And Now for an Andy Rooney–Type Moment

Do you ever wonder why, when you’re walking down the street and you pass a really long line of people, it’s hard to resist the temptation to go up to someone and ask, “Why are you on line?” — even though the line has absolutely nothing to do with you and you have no intention of joining it?

I guess it’s just that reflex we all have not to be left out of anything big …

This morning I passed just such a line — one that made several loop-de-loops — in front of an office tower on Sixth Avenue in Midtown Manhattan. I resisted the temptation to ask anyone what the line was for, but now I’m dying to know. What if they were giving out some of that stimulus geetis?


Do you ever wonder why, when you’re approaching a revolving door and someone is on the other side, that person will wait for you to do the pushing, hoping to take advantage of your momentum without having to push at all? I hate those people, those centrifugal-force cadgers, those upper-body-strength stealers.

I hope our new president does something about them.

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9 Responses to And Now for an Andy Rooney–Type Moment

  1. Ellyn says:

    Actually, when I approach a revolving door I am afraid the other person will go way, way, way too fast and knock me down and I’ll have to be extracted from the door by some sort of embarrassing emergency contingent with saws and jaws of life. Or that the oncoming person will trap me in the door and assassinate me the way they did to some dude in The Godfather.

    So, as for me, I pretty much avoid the revolving doors altogether.


  2. Sally Thomas says:

    You know, I don’t like revolving doors, either. I always have some child hanging from my hand, and they won’t ever walk in lock-step formation with me, and it’s a sure bet that as soon as I start to merge into the door, or whatever the proper verb is for that action, which is not anything so simple as just WALKING THROUGH, for crying out loud, the child will see something back the other way and lunge toward whatever it is, to see it better or possess it or just not to go into the building with me, because that’s where the dentist is, and we all know about dentists. So: my arm. Child’s arm. Child’s head/neck/leg. Somebody’s entire body. Nope, I don’t like it.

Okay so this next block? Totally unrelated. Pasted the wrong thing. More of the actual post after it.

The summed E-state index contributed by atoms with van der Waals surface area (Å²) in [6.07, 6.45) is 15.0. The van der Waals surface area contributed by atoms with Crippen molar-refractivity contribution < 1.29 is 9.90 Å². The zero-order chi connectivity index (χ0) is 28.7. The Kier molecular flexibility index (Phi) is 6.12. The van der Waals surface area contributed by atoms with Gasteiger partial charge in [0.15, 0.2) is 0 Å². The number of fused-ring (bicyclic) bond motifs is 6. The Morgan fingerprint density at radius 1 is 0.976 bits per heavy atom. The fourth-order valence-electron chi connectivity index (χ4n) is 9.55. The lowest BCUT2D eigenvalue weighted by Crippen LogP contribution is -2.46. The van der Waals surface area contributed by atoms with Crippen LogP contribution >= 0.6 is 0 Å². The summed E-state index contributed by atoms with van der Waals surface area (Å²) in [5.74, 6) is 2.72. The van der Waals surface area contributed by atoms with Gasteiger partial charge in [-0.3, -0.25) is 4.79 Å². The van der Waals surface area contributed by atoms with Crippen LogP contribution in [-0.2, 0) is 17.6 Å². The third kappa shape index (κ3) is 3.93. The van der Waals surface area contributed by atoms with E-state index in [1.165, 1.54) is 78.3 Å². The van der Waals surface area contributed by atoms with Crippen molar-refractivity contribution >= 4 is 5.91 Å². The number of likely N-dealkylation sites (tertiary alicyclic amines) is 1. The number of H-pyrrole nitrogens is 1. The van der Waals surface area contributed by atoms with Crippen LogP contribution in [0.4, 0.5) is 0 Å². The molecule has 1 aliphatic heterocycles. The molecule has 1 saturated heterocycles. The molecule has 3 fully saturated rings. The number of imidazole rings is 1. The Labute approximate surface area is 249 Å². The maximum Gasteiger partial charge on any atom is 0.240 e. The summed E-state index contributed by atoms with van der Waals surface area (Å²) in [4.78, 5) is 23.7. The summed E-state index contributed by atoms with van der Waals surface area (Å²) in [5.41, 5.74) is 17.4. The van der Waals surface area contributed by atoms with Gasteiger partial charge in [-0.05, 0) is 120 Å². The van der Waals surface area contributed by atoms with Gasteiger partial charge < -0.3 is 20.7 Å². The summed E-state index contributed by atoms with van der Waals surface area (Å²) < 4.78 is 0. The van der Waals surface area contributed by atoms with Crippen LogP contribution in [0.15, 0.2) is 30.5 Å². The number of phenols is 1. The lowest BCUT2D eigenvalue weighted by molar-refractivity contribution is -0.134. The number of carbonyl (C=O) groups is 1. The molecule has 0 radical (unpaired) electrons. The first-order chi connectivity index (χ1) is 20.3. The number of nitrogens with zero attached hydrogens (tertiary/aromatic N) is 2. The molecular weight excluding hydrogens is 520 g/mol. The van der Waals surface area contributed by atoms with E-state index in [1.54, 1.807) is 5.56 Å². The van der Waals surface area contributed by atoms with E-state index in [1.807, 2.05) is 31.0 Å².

What was wrong with open-shut?

    I don’t tend to wonder whether what’s at the far end of the line is worth standing in line for, either, because when you have a child hanging from your hand, the answer is no. Doesn’t matter what it is. Gold ingots? No thanks. Not today. Got this child hanging from my hand, and we don’t do long lines . . .


  3. Lars Walker says:

    On the day of my birth, an ancient crone stood over my crib and prophesied that I would die in one of two ways:

    1. I would get my shoelace caught in an escalator tread, and be pulled through the crack at the top; or

    2. I would get my arm caught between a revolving door and its casement while someone else pushed through, and be crushed to death.

    Life is stern and life is earnest.


    • Anthony Sacramone says:

      Who knew my little revolving door anecdote would release such a flood of personal, unconscious, subconscious, and semiconscious fears and provocations?
      Wait till you see my post on dumb waiters!


  4. The Provincial says:

    See?? See what I mean?? Andy Rooney Tom Waits! I’m pretty excited about this.


  5. The Provincial says:

    Sorry, that should have been “Andy Rooney LEADS TO Tom Waits.” Or something like that.


  6. Sally Thomas says:

    Andy Rooney’s imagination may be limited, but not ours.


  7. kerner says:

    Haven’t any of you seen “the Godfather”? I haven’t felt comfortable going through a revolving door since 1972.


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